The event takes place over a weekend and includes keiko sessions on Friday and Saturday nights and at the end of Sunday morning. The grand finale is a grading examination up to 7th dan, which in Europe is one of the few opportunities to try for this grade. The weekend is a great chance to meet up with old kendo friends and to make new ones.

The actual seminar takes the form of referees working together in groups of three and the 8th dan instructors stop the shiai to point out mistakes and invite discussion from the rest of the group. Candidates are numbered according to age and seniority and each session starts with the lowest numbers first on court. For some reason, probably due to the retirement of some of my senior colleagues, I was number two red. I therefore had the pleasure of being in the first group to referee; the one that invariably gets stopped most often to set the tone for the weekend. In some years there seems to be an emphasis on a particular aspect of the shiai rules. This year it was not so. The sessions served more to emphasise correct positioning of each group and the criteria for judging valid yuko datotsu.

The groups of fighters did a great job, treating each shiai as if it were the final of the World Championship. This year I was particularly pleased to see that the British national coach, Malcolm Goodwin, had arrived with a team of our younger competitors who fought well and gained a number of compliments on their attitude and team spirit from the EKF organisers.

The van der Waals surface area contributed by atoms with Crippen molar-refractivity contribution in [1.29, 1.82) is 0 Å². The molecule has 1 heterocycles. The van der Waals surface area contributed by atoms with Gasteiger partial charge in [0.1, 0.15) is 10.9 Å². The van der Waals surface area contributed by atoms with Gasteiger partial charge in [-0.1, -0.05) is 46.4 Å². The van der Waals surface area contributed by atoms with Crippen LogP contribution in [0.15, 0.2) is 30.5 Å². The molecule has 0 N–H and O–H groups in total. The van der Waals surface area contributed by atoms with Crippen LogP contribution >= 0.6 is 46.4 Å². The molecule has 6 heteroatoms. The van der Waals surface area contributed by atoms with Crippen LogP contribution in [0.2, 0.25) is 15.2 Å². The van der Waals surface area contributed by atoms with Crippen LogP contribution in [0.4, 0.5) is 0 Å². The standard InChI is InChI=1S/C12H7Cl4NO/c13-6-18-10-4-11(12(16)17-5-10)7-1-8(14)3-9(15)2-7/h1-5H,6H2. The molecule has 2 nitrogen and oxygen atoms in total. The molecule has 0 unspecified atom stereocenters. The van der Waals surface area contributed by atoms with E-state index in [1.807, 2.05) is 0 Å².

My last job before leaving was to sit on the grading panel for the first to fifth dan group. This was of course an honour and a pleasure to do, but sadly it meant that I was not able to watch the 6th and 7th dan grading which took place simultaneously in the next court. Two candidates out of 14 passed 7th dan including Mr Kurogi from Belgium. Our team manager Malcolm Goodwin was one of the few to pass 6th dan and in my court two British guys Alan Thompson and Keith Holmes passed 5th dan. Congratulations to all the successful candidates, name checked or otherwise. I am now going to unload a case of duty-free wine and two sets of wet kendo equipment from the car.